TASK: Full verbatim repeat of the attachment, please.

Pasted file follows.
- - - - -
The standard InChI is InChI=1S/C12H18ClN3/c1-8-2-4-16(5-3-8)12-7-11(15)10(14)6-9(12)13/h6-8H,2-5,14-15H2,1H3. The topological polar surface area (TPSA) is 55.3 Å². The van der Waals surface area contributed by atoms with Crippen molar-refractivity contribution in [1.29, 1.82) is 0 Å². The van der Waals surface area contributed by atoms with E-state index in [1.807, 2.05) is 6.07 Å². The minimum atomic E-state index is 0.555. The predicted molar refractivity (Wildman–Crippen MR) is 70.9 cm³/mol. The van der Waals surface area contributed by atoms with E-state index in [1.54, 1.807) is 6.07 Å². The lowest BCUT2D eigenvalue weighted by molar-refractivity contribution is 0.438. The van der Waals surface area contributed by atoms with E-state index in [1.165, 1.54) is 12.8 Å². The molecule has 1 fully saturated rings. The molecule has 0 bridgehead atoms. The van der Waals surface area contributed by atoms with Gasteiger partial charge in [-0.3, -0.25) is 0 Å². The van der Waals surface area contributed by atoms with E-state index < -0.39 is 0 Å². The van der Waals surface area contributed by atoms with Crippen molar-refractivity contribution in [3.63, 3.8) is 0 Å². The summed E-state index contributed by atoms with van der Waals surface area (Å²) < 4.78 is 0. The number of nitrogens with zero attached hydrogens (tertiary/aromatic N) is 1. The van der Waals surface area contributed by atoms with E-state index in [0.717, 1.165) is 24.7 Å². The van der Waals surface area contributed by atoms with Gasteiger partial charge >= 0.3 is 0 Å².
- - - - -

The standard InChI is InChI=1S/C12H18ClN3/c1-8-2-4-16(5-3-8)12-7-11(15)10(14)6-9(12)13/h6-8H,2-5,14-15H2,1H3. The topological polar surface area (TPSA) is 55.3 Å². The van der Waals surface area contributed by atoms with Crippen molar-refractivity contribution in [1.29, 1.82) is 0 Å². The van der Waals surface area contributed by atoms with E-state index in [1.807, 2.05) is 6.07 Å². The minimum atomic E-state index is 0.555. The predicted molar refractivity (Wildman–Crippen MR) is 70.9 cm³/mol. The van der Waals surface area contributed by atoms with E-state index in [1.54, 1.807) is 6.07 Å². The lowest BCUT2D eigenvalue weighted by molar-refractivity contribution is 0.438. The van der Waals surface area contributed by atoms with E-state index in [1.165, 1.54) is 12.8 Å². The molecule has 1 fully saturated rings. The molecule has 0 bridgehead atoms. The van der Waals surface area contributed by atoms with Gasteiger partial charge in [-0.3, -0.25) is 0 Å². The van der Waals surface area contributed by atoms with E-state index < -0.39 is 0 Å². The van der Waals surface area contributed by atoms with Crippen molar-refractivity contribution in [3.63, 3.8) is 0 Å². The summed E-state index contributed by atoms with van der Waals surface area (Å²) < 4.78 is 0. The number of nitrogens with zero attached hydrogens (tertiary/aromatic N) is 1. The van der Waals surface area contributed by atoms with E-state index in [0.717, 1.165) is 24.7 Å². The van der Waals surface area contributed by atoms with Gasteiger partial charge >= 0.3 is 0 Å².